SADC Military Organ Set For Historic Launch in Lusaka

The long awaited regional standby military force will be launched at the 27th Summit of Southern African Development Community (SADC) Heads of State and Government Summit that gets underway in Lusaka, Zambia, on August 16-17.

Code named SADC Standby Brigade, the force which is aimed at stabilising the region will, from time to time, draw troops from all 14 SADC member states. 
 Director of SADC organ for politics, defence and security Tantie Mothae said in an interview on Friday that the planning element of the standby force would be based in Gaborone at the SADC Secretariat.


But Mothae indicated that the force would carry out its duties as per the sanction of the SADC Summit and that it is a product of SADC." It has received support from the member states and they (member states) have pledged to supply troops and police officers, when they are called upon. It will be a standby force which could be called upon for peace-support operations in the region, across the continent or beyond," he said in a telephone interview.

Asked to confirm reports that the project was a United States of America (US) initiative, the SADC official flatly dismissed the speculation saying, "this is a pure SADC initiative, it was formulated strictly by the member states".

 
 At a media briefing on Thursday, SADC executive secretary Tomaz Salomao announced that the military wing would be launched at a venue to be announced in due course. This multilateral SADC force consists of three components -  military, police, and civilian.
 The Gaborone-based SADC chief said:  "It has been set up within the provisions of the African Union that require that each of its five regional economic communities need to have such standby forces with the sole aim of peace-support operations in the region," Salamao said.

 
Another interesting issue to be discussed in Lusaka, this time by the SADC Council of Ministers, which precedes the 27th Heads of States Summit, is the matter of regional and continental integration. Both agenda items come at a time when opinion is divided among the people of the region as some feel that the integration should not be pushed until all the member countries have shown significant strides in political and economic progression.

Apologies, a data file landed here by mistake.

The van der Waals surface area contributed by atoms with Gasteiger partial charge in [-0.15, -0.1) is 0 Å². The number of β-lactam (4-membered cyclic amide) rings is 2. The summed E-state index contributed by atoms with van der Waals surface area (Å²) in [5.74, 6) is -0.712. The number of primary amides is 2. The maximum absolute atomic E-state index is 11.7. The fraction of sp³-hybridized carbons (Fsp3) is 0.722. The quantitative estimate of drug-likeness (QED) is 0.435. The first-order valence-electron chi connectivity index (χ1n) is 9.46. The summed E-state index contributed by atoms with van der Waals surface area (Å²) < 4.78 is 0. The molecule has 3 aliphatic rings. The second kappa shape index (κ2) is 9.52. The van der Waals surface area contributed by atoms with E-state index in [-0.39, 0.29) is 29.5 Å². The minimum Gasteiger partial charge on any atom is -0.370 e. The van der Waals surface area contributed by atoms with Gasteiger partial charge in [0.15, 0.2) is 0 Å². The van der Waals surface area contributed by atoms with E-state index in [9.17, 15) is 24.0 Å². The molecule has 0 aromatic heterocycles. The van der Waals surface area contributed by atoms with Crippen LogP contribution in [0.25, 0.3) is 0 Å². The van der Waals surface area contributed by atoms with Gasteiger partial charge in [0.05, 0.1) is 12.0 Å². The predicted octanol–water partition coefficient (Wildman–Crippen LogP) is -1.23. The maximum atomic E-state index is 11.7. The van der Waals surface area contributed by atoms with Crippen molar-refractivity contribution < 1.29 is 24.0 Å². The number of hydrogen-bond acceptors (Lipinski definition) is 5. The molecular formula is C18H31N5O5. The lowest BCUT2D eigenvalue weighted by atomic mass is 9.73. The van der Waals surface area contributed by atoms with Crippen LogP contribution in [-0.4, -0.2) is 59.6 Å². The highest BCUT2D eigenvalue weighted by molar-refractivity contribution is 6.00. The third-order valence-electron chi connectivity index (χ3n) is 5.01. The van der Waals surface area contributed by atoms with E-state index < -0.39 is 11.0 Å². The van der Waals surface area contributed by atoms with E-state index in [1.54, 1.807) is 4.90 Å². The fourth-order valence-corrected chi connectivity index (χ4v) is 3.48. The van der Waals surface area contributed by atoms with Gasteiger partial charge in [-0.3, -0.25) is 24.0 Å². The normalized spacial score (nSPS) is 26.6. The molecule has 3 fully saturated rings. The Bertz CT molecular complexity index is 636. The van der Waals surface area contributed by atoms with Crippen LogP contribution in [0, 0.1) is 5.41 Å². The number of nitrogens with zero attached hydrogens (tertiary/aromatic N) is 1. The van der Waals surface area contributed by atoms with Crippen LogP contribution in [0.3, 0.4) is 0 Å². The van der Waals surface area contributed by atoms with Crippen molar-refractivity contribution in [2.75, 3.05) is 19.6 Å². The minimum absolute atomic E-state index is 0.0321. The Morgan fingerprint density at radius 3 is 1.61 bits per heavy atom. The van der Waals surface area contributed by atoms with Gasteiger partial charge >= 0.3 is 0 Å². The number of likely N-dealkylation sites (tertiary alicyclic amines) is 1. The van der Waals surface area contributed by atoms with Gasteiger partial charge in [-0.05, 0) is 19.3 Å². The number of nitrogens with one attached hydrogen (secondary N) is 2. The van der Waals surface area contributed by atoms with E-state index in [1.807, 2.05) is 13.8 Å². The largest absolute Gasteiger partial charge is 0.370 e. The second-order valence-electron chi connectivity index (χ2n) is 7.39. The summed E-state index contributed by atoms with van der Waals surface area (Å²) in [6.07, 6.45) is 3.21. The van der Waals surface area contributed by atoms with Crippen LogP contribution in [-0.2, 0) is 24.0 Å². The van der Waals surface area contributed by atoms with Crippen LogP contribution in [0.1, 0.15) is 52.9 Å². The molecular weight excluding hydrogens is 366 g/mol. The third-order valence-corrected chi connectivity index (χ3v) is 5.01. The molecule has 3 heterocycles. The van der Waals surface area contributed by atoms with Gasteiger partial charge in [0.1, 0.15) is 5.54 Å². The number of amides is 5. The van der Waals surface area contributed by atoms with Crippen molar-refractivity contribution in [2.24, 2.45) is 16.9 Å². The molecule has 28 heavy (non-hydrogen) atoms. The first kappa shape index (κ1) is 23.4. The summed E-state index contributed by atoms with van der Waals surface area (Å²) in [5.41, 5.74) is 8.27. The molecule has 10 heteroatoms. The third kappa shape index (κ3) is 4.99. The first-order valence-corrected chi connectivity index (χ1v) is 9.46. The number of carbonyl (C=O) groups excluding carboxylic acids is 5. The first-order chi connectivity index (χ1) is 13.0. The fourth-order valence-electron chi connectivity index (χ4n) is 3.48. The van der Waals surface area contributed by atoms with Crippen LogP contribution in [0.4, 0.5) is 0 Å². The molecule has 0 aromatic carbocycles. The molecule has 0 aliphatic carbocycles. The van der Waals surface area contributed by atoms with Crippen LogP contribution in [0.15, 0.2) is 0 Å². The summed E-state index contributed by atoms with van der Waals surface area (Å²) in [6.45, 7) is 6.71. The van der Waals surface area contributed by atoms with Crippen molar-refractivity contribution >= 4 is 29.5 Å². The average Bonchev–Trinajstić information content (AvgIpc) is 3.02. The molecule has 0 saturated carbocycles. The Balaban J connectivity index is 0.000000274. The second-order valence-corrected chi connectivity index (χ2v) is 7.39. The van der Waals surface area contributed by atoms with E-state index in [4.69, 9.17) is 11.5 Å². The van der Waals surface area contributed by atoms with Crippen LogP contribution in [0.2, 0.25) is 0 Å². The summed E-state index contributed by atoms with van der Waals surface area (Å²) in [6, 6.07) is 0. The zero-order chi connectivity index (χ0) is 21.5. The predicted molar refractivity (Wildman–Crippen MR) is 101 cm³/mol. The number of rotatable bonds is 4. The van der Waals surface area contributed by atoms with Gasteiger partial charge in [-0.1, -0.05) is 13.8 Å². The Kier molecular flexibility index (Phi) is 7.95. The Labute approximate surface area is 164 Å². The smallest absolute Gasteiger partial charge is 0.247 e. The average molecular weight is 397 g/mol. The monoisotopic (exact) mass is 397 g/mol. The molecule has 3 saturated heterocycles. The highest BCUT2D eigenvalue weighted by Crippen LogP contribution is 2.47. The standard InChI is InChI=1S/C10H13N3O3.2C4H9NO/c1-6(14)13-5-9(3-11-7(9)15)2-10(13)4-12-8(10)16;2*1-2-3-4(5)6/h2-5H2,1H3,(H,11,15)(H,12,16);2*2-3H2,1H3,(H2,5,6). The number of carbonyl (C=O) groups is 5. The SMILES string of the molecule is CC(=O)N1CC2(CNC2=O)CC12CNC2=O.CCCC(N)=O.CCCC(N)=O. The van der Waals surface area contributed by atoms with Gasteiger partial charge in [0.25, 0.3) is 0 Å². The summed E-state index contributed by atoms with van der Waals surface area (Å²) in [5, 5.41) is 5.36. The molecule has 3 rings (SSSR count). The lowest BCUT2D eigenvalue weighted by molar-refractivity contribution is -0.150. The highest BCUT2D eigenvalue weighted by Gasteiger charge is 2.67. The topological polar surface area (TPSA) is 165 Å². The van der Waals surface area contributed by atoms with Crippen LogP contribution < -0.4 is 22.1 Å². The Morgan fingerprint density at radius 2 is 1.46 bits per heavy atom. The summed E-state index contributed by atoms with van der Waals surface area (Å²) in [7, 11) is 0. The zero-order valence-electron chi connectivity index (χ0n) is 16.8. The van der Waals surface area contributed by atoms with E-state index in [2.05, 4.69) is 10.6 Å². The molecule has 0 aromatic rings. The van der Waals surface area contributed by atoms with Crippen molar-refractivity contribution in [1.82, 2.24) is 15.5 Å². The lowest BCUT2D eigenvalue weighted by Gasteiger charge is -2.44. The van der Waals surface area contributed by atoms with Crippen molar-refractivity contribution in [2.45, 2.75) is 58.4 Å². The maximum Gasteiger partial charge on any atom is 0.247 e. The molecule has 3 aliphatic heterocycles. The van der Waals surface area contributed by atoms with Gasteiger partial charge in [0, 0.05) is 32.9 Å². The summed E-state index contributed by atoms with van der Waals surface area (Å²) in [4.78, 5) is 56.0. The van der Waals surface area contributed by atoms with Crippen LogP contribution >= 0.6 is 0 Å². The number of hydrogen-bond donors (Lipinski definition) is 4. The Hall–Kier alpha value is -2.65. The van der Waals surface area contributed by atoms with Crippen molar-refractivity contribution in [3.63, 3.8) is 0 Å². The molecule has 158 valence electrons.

Supporters of the notion have gone to the extent of suggesting that there be a single currency for the region just like the European Union has the Euro.  But the way forward will be known when the SADC Council of Ministers converge in Lusaka, Zambia on August 10-12 to look at these and other items.

 
According to the SADC chief, the items will appear as part of the special reports to be tabled at the Council of Ministers meeting. He said about the two items on integration: "As directed by the SADC Extraordinary Summit meeting of October 23, 2006, the SADC Ministerial Task Force on Regional Economic Integration has carried out certain specific actions and will present a comprehensive report on regional economic integration to the summit.

Council is expected to consider the decisions on the Protocol on Relations between the African Union and the regional economic communities and to mandate the executive secretary to sign the protocol on behalf of SADC," Salomao said in a statement.

 

 

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